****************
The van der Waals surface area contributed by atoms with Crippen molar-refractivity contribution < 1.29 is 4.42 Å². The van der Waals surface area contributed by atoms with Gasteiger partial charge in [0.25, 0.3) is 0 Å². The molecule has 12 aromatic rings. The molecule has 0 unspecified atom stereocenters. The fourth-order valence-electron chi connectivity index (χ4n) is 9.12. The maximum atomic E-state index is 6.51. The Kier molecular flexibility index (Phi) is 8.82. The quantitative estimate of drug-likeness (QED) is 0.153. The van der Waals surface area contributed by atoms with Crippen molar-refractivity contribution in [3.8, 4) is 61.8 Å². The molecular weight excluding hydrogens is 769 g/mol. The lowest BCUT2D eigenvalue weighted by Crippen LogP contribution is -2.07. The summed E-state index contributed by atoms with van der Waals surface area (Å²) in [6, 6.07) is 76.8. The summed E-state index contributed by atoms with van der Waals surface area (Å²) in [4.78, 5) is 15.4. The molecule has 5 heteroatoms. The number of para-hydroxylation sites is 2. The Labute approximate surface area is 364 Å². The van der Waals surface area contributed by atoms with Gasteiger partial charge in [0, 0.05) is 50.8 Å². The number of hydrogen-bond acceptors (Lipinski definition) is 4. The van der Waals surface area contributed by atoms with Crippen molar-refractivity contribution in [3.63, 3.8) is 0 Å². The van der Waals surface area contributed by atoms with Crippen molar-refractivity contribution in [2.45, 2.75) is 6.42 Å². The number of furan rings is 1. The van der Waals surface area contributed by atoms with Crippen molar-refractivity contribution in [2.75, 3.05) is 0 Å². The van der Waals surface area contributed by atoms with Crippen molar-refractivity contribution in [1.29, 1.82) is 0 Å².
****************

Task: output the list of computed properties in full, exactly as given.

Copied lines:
The van der Waals surface area contributed by atoms with Crippen molar-refractivity contribution < 1.29 is 4.42 Å². The van der Waals surface area contributed by atoms with Gasteiger partial charge in [0.25, 0.3) is 0 Å². The molecule has 12 aromatic rings. The molecule has 0 unspecified atom stereocenters. The fourth-order valence-electron chi connectivity index (χ4n) is 9.12. The maximum atomic E-state index is 6.51. The Kier molecular flexibility index (Phi) is 8.82. The quantitative estimate of drug-likeness (QED) is 0.153. The van der Waals surface area contributed by atoms with Crippen molar-refractivity contribution in [3.8, 4) is 61.8 Å². The molecular weight excluding hydrogens is 769 g/mol. The lowest BCUT2D eigenvalue weighted by Crippen LogP contribution is -2.07. The summed E-state index contributed by atoms with van der Waals surface area (Å²) in [6, 6.07) is 76.8. The summed E-state index contributed by atoms with van der Waals surface area (Å²) in [4.78, 5) is 15.4. The molecule has 5 heteroatoms. The number of para-hydroxylation sites is 2. The Labute approximate surface area is 364 Å². The van der Waals surface area contributed by atoms with Gasteiger partial charge in [0, 0.05) is 50.8 Å². The number of hydrogen-bond acceptors (Lipinski definition) is 4. The van der Waals surface area contributed by atoms with Crippen molar-refractivity contribution in [3.63, 3.8) is 0 Å². The van der Waals surface area contributed by atoms with Crippen molar-refractivity contribution in [2.45, 2.75) is 6.42 Å². The number of furan rings is 1. The van der Waals surface area contributed by atoms with Crippen molar-refractivity contribution in [2.75, 3.05) is 0 Å². The van der Waals surface area contributed by atoms with Crippen molar-refractivity contribution in [1.29, 1.82) is 0 Å².